Attacking a way of lifeLast night my wife and I watched WATE-TV's special report State of Tobacco with great interest. The topic of Governor Phil Bredesen's proposed Statewide smoking ban garnered the kind of reaction you would expect. The State Health Commissioner and representatives of the American Cancer Society and the American Lung Association strongly support the proposed ban. Representatives of the Smokers' Club of Knoxville and Leaf and Ale (a great store, by the way, for beer lovers as well as cigar smokers) were opposed, though the owner of the Leaf and Ale was not against a ban in certain places, but he felt it should be the decision of businesses to make-this is my own position.
What caught my ear, however, was not the discussion over the proposed ban, but the honest answer from a University of Tennessee Extension Agent about what crop was best to replace tobacco in East Tennessee. The UT doctor present didn't like his honest answer:
"The best crop to replace tobacco for farmers is more tobacco."
The Extension Agent was right on.
Those of you who have paid close attention to the song Rocky Top might remember the lines:
Corn won't grow at all on Rocky Top
Dirt's too rocky by far
That's why all the folks on Rocky Top
Get their corn from a jar.
In much of East Tennessee, especially Upper East Tennessee, the soil is entirely too rocky to grow anything in large quantities. Some farmers grow corn in small amounts, and Grainger County is particularly known for tomatoes, but nothing can be grown in quantities large enough to provide the small farmer with a decent income on such hard soil with the exception of one crop: Tobacco, which thrives even on this rocky ground.
Tobacco has given rural East Tennessee a measure of economy the area otherwise never would have enjoyed without the crop. The "leaf" has given families a livelihood, sent children to college, allowed families that would otherwise not have much to pass land down for generations, and even provided the money to start the public careers of some of Tennessee's best-known political figures. It has been the life-blood of Tennessee's agricultural economy in the post-Reconstruction era. In other parts of the State, it is very easy to tell farmers to switch to another crop-the soil and climate are more friendly to such a move. In the East Tennessee mountain country, however, it is pretty much tobacco or bust if you are into raising crops to make a serious living.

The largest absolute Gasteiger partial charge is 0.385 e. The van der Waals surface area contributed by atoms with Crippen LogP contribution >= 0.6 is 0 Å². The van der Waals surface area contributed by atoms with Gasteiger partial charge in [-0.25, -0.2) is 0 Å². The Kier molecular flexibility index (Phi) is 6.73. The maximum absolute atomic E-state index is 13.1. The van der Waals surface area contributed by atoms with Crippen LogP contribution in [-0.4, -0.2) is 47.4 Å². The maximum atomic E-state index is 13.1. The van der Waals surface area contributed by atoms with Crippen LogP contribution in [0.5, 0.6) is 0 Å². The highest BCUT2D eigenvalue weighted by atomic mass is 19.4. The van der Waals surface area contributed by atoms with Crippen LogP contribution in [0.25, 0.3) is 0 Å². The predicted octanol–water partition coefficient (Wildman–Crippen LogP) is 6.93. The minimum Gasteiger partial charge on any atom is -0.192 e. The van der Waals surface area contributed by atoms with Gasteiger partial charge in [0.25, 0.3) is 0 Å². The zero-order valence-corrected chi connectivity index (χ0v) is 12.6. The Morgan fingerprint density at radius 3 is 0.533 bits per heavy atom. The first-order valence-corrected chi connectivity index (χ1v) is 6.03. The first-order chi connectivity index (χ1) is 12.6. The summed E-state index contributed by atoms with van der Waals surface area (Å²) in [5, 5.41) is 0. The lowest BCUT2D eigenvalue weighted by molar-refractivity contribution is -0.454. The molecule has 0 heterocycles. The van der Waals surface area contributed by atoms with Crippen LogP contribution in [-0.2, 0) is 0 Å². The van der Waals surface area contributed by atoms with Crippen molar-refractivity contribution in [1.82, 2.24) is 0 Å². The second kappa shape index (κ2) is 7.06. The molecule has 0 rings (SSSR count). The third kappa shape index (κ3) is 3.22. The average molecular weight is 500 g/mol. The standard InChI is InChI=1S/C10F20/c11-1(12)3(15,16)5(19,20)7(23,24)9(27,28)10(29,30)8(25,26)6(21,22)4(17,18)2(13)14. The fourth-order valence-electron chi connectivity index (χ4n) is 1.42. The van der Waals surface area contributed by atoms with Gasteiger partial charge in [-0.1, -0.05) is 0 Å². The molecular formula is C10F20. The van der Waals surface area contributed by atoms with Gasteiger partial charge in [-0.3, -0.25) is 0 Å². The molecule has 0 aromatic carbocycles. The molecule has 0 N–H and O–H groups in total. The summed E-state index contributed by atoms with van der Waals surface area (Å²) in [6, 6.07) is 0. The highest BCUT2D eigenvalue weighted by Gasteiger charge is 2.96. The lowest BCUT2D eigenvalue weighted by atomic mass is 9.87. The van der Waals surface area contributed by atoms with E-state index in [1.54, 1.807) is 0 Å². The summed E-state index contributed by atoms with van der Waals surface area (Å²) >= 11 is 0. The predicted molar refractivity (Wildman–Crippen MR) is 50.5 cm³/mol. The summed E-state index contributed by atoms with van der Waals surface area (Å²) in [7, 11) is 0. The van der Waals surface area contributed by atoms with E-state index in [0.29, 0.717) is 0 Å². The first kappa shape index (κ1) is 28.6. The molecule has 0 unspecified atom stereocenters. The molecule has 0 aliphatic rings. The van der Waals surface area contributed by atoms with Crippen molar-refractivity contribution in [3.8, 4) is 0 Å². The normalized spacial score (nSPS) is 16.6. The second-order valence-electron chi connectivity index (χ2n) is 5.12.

If you ever talk to anyone in East Tennessee who either raises tobacco or has a tie to tobacco (and the latter group encompasses a whole lot of folks in rural East Tennessee) no one is under the illusion that tobacco is the world's healthiest product. Old-timers, however, often point to the fact that either they or their families have smoked or chewed for years-and in some people you see the obvious health effects, while many others live to a ripe old age and are in perfect health. Doctors around here have never been able to explain this common phenomenon.
Perhaps the biggest concern about the Governor's proposals is his dramatic tobacco tax increases. He and his cabal seem Hell-bent on destroying tobacco as a way of life in this State. Grand if you want to turn our mountains and farmland into a giant industrial park, not so good if you want to preserve our heritage as a people. While I do not believe the Governor will be successful in his attempt to destroy East Tennessee agriculture, I think much of the problem comes from the fact that we have a man who went from being the Mayor of Nashville to being Governor. He has no idea (nor does he seem to care) who and what he is hurting. Whether the Governor's smoking ban and tobacco taxes pass or fail, tobacco and the tobacco industry in Tennessee will survive. The difference will be that as the taxes and prohibitions increase, tobacco will be more likely to become the purview of the major corporate farm processing operatives, somewhat like ADM. The higher the taxes, the more likely it will hurt the small farmer.
Not that the Governor gives a damn.
Labels: Tennessee politics